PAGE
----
• Primary: Proportion of patients with detectable SARS-CoV-2 RNA by PCR from nasopharyngeal swab at day 7 post treatment
    • Secondary:
      • Viral load at days 4, 7, 14, and 21 post treatment
      • Proportion of patients with symptoms (fever and cough) at days 4, 7, 14, and 21 post treatment
      • Proportion of patients progressing to severe disease or death during the trial
      • Proportion of patients with seroconversion at day 21 post treatment
      • Proportion of drug-related adverse events

    Inclusion:

    • Patients presenting to the ED
    • Symptoms compatible with COVID-19
    • No more than 72hrs of fever or cough
    • Positive PCR for SARS-CoV-2

    Exclusion:

    • Positive IgG against SARS-CoV-2
    • Comorbidities considered risk factors for severe disease
    • COVID-19 pneumonia at baseline

    Results:

    • 24 total patients
      • 100% had symptoms at recruitment
    • Proportion of patients with Detectable SARS-CoV-2 at Day 7 Post Treatment:
      • Ivermectin:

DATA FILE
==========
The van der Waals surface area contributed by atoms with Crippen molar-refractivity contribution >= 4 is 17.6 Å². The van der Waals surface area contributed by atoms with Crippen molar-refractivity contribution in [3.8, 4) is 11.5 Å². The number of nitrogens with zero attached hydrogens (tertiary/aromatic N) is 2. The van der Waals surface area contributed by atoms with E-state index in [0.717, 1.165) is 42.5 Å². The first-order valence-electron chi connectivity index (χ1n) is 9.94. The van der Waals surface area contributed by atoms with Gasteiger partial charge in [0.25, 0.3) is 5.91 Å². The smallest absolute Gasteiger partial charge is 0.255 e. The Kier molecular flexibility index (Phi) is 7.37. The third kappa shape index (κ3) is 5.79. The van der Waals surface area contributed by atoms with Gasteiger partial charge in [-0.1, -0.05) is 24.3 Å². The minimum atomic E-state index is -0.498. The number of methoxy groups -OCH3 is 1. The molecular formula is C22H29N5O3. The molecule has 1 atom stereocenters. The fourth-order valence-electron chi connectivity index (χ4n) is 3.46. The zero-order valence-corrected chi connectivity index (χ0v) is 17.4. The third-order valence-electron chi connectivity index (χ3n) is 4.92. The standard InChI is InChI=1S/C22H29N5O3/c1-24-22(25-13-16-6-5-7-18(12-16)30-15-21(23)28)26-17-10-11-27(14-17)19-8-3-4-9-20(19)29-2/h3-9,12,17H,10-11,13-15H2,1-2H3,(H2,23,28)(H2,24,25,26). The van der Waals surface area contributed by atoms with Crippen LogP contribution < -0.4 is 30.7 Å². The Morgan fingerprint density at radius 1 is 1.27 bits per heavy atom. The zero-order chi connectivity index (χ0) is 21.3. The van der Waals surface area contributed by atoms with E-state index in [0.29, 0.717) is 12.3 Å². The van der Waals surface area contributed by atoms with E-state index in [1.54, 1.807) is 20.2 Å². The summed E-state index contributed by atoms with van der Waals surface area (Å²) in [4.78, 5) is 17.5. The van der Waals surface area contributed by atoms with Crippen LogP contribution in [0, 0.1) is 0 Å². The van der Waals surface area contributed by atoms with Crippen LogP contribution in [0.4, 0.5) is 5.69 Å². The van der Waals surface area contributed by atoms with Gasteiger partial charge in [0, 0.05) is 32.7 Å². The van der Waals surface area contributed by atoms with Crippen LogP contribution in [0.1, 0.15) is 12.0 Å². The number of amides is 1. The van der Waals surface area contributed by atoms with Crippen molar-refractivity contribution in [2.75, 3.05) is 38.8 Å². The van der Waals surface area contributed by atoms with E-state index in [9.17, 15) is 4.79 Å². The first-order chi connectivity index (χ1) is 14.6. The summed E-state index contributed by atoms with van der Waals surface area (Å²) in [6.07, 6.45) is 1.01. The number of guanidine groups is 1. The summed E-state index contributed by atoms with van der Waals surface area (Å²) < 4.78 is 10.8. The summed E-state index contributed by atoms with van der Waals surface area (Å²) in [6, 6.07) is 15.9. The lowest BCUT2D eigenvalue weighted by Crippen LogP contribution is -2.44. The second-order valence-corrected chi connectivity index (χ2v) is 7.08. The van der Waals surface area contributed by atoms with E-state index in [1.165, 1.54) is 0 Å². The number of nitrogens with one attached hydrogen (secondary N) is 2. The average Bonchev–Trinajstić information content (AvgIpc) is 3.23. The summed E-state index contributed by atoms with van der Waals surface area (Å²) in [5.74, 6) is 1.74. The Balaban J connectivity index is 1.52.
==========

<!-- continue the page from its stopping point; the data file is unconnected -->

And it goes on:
• Gene N: 100%
        • Gene E: 91%
      • Placebo:
        • Gene N: 100%
        • Gene E: 100%
      • RR 0.92; 95% CI 0.77 – 1.09; p = 1.0
    • Ivermectin group had significantly lower viral loads at day 4 (3-fold lower) and day 7 (18-fold lower)
      • Confidence intervals crossed at all time points making this not statistically significant
    • Symptoms
      • Fewer days of any symptoms, however driven by anosmia/hyposmia (50% less) and cough (30% less)
      • No patients from either group progressed to severe disease
    • IgG Titers:
      • All patients in both groups seroconverted by day 21 post treatment
      • Lower IgG titers at day 21 post treatment in the ivermectin group (4.7 vs 7.5)
        • Not statistically significant
      • Safety:
        • No severe adverse events in either group
        • More dizziness and blurred vision with Ivermectin

    Strengths:

    • Asks a clinically relevant question
    • Randomized, double-blind, placebo-controlled trial
    • All patients recruited completed the trial
    • No difference in vital signs, inflammatory markers or blood counts between groups

    Limitations:

    • Small trial (n = 24 patients)
    • Surrogate soft outcomes without any patient oriented outcomes (i.e. mortality)
    • Placebo tablets did not match Ivermectin tablets which could lead to unblinding